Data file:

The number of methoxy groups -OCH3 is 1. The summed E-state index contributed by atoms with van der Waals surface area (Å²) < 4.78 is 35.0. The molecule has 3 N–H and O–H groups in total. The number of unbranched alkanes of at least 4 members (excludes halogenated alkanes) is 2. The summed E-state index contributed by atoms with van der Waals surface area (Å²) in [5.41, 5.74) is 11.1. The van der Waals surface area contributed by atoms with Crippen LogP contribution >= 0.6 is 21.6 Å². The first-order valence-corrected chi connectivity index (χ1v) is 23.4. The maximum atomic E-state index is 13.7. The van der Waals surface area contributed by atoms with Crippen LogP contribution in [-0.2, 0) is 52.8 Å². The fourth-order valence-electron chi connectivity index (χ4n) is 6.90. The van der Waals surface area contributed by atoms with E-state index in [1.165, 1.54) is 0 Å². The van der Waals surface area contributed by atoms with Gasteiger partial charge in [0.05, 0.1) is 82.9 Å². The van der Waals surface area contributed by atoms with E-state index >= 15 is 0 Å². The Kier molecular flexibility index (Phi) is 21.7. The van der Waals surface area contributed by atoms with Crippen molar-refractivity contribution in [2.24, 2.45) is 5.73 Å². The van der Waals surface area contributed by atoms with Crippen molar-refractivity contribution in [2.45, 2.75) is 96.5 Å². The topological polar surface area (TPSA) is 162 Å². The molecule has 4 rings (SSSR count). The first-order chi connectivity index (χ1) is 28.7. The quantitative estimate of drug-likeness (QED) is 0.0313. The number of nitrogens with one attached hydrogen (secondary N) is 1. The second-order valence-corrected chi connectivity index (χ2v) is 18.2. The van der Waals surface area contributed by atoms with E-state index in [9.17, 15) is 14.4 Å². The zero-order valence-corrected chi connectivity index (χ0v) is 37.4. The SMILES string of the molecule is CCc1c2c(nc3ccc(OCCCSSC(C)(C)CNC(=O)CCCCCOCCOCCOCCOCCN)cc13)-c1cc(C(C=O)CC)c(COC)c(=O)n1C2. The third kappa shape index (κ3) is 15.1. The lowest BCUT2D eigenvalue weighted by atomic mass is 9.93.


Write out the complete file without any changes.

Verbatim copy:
The number of methoxy groups -OCH3 is 1. The summed E-state index contributed by atoms with van der Waals surface area (Å²) < 4.78 is 35.0. The molecule has 3 N–H and O–H groups in total. The number of unbranched alkanes of at least 4 members (excludes halogenated alkanes) is 2. The summed E-state index contributed by atoms with van der Waals surface area (Å²) in [5.41, 5.74) is 11.1. The van der Waals surface area contributed by atoms with Crippen LogP contribution >= 0.6 is 21.6 Å². The first-order valence-corrected chi connectivity index (χ1v) is 23.4. The maximum atomic E-state index is 13.7. The van der Waals surface area contributed by atoms with Crippen LogP contribution in [-0.2, 0) is 52.8 Å². The fourth-order valence-electron chi connectivity index (χ4n) is 6.90. The van der Waals surface area contributed by atoms with E-state index in [1.165, 1.54) is 0 Å². The van der Waals surface area contributed by atoms with Gasteiger partial charge in [0.05, 0.1) is 82.9 Å². The van der Waals surface area contributed by atoms with E-state index >= 15 is 0 Å². The Kier molecular flexibility index (Phi) is 21.7. The van der Waals surface area contributed by atoms with Crippen molar-refractivity contribution in [2.24, 2.45) is 5.73 Å². The van der Waals surface area contributed by atoms with Crippen molar-refractivity contribution in [2.45, 2.75) is 96.5 Å². The topological polar surface area (TPSA) is 162 Å². The molecule has 4 rings (SSSR count). The first-order chi connectivity index (χ1) is 28.7. The quantitative estimate of drug-likeness (QED) is 0.0313. The number of nitrogens with one attached hydrogen (secondary N) is 1. The second-order valence-corrected chi connectivity index (χ2v) is 18.2. The van der Waals surface area contributed by atoms with E-state index in [9.17, 15) is 14.4 Å². The zero-order valence-corrected chi connectivity index (χ0v) is 37.4. The SMILES string of the molecule is CCc1c2c(nc3ccc(OCCCSSC(C)(C)CNC(=O)CCCCCOCCOCCOCCOCCN)cc13)-c1cc(C(C=O)CC)c(COC)c(=O)n1C2. The third kappa shape index (κ3) is 15.1. The lowest BCUT2D eigenvalue weighted by atomic mass is 9.93.